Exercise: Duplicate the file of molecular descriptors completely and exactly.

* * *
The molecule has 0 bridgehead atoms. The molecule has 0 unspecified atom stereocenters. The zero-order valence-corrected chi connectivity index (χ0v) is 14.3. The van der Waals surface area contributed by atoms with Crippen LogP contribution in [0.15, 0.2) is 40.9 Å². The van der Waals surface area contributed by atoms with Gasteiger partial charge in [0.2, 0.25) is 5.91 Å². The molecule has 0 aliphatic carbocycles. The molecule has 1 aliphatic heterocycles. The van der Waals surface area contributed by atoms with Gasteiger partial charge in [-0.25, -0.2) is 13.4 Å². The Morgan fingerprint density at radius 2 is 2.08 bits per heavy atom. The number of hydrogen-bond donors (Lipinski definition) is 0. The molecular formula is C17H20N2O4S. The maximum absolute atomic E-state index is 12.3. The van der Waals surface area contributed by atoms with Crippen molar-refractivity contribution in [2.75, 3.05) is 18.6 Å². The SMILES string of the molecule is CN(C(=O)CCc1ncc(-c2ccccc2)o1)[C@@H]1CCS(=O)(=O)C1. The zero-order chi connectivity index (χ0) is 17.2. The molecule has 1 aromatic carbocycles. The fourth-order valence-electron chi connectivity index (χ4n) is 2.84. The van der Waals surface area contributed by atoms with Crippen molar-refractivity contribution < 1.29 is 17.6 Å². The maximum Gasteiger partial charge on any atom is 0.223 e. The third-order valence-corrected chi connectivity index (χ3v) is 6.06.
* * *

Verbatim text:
The molecule has 0 bridgehead atoms. The molecule has 0 unspecified atom stereocenters. The zero-order valence-corrected chi connectivity index (χ0v) is 14.3. The van der Waals surface area contributed by atoms with Crippen LogP contribution in [0.15, 0.2) is 40.9 Å². The van der Waals surface area contributed by atoms with Gasteiger partial charge in [0.2, 0.25) is 5.91 Å². The molecule has 0 aliphatic carbocycles. The molecule has 1 aliphatic heterocycles. The van der Waals surface area contributed by atoms with Gasteiger partial charge in [-0.25, -0.2) is 13.4 Å². The Morgan fingerprint density at radius 2 is 2.08 bits per heavy atom. The number of hydrogen-bond donors (Lipinski definition) is 0. The molecular formula is C17H20N2O4S. The maximum absolute atomic E-state index is 12.3. The van der Waals surface area contributed by atoms with Crippen molar-refractivity contribution in [2.75, 3.05) is 18.6 Å². The SMILES string of the molecule is CN(C(=O)CCc1ncc(-c2ccccc2)o1)[C@@H]1CCS(=O)(=O)C1. The zero-order chi connectivity index (χ0) is 17.2. The molecule has 1 aromatic carbocycles. The fourth-order valence-electron chi connectivity index (χ4n) is 2.84. The van der Waals surface area contributed by atoms with Crippen molar-refractivity contribution < 1.29 is 17.6 Å². The maximum Gasteiger partial charge on any atom is 0.223 e. The third-order valence-corrected chi connectivity index (χ3v) is 6.06.